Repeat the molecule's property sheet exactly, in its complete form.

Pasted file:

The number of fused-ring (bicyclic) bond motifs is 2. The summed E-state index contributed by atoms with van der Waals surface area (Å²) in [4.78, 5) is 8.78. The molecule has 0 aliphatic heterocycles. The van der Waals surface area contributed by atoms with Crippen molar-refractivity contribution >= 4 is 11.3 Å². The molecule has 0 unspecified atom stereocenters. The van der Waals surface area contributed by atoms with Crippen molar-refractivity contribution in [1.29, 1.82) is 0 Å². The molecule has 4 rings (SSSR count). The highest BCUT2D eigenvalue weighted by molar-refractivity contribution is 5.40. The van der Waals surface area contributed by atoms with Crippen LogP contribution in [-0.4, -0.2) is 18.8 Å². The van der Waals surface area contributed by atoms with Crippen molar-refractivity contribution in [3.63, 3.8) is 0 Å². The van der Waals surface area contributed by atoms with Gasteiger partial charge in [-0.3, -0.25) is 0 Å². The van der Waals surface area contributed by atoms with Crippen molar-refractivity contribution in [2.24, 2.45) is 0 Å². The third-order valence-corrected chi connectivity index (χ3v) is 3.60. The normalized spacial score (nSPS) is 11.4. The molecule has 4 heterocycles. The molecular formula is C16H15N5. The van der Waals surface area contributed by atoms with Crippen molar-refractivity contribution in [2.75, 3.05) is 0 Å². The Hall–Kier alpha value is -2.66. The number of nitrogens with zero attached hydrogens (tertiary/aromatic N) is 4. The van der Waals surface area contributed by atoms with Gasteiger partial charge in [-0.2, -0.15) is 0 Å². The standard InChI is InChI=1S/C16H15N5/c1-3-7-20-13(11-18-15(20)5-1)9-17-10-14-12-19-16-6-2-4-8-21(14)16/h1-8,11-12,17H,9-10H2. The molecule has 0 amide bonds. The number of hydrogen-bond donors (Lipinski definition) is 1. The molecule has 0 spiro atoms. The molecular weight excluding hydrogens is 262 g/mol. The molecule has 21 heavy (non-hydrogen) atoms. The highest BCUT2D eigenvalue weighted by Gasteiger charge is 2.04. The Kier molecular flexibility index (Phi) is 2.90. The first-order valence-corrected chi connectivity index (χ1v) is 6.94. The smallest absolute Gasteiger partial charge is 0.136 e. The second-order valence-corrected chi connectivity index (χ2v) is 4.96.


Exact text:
The number of fused-ring (bicyclic) bond motifs is 2. The summed E-state index contributed by atoms with van der Waals surface area (Å²) in [4.78, 5) is 8.78. The molecule has 0 aliphatic heterocycles. The van der Waals surface area contributed by atoms with Crippen molar-refractivity contribution >= 4 is 11.3 Å². The molecule has 0 unspecified atom stereocenters. The van der Waals surface area contributed by atoms with Crippen molar-refractivity contribution in [1.29, 1.82) is 0 Å². The molecule has 4 rings (SSSR count). The highest BCUT2D eigenvalue weighted by molar-refractivity contribution is 5.40. The van der Waals surface area contributed by atoms with Crippen LogP contribution in [-0.4, -0.2) is 18.8 Å². The van der Waals surface area contributed by atoms with Crippen molar-refractivity contribution in [3.63, 3.8) is 0 Å². The van der Waals surface area contributed by atoms with Gasteiger partial charge in [-0.3, -0.25) is 0 Å². The van der Waals surface area contributed by atoms with Crippen molar-refractivity contribution in [2.24, 2.45) is 0 Å². The third-order valence-corrected chi connectivity index (χ3v) is 3.60. The normalized spacial score (nSPS) is 11.4. The molecule has 4 heterocycles. The molecular formula is C16H15N5. The van der Waals surface area contributed by atoms with Crippen molar-refractivity contribution in [2.75, 3.05) is 0 Å². The Hall–Kier alpha value is -2.66. The number of nitrogens with zero attached hydrogens (tertiary/aromatic N) is 4. The van der Waals surface area contributed by atoms with Gasteiger partial charge in [-0.2, -0.15) is 0 Å². The standard InChI is InChI=1S/C16H15N5/c1-3-7-20-13(11-18-15(20)5-1)9-17-10-14-12-19-16-6-2-4-8-21(14)16/h1-8,11-12,17H,9-10H2. The molecule has 0 amide bonds. The number of hydrogen-bond donors (Lipinski definition) is 1. The molecule has 0 spiro atoms. The molecular weight excluding hydrogens is 262 g/mol. The molecule has 21 heavy (non-hydrogen) atoms. The highest BCUT2D eigenvalue weighted by Gasteiger charge is 2.04. The Kier molecular flexibility index (Phi) is 2.90. The first-order valence-corrected chi connectivity index (χ1v) is 6.94. The smallest absolute Gasteiger partial charge is 0.136 e. The second-order valence-corrected chi connectivity index (χ2v) is 4.96.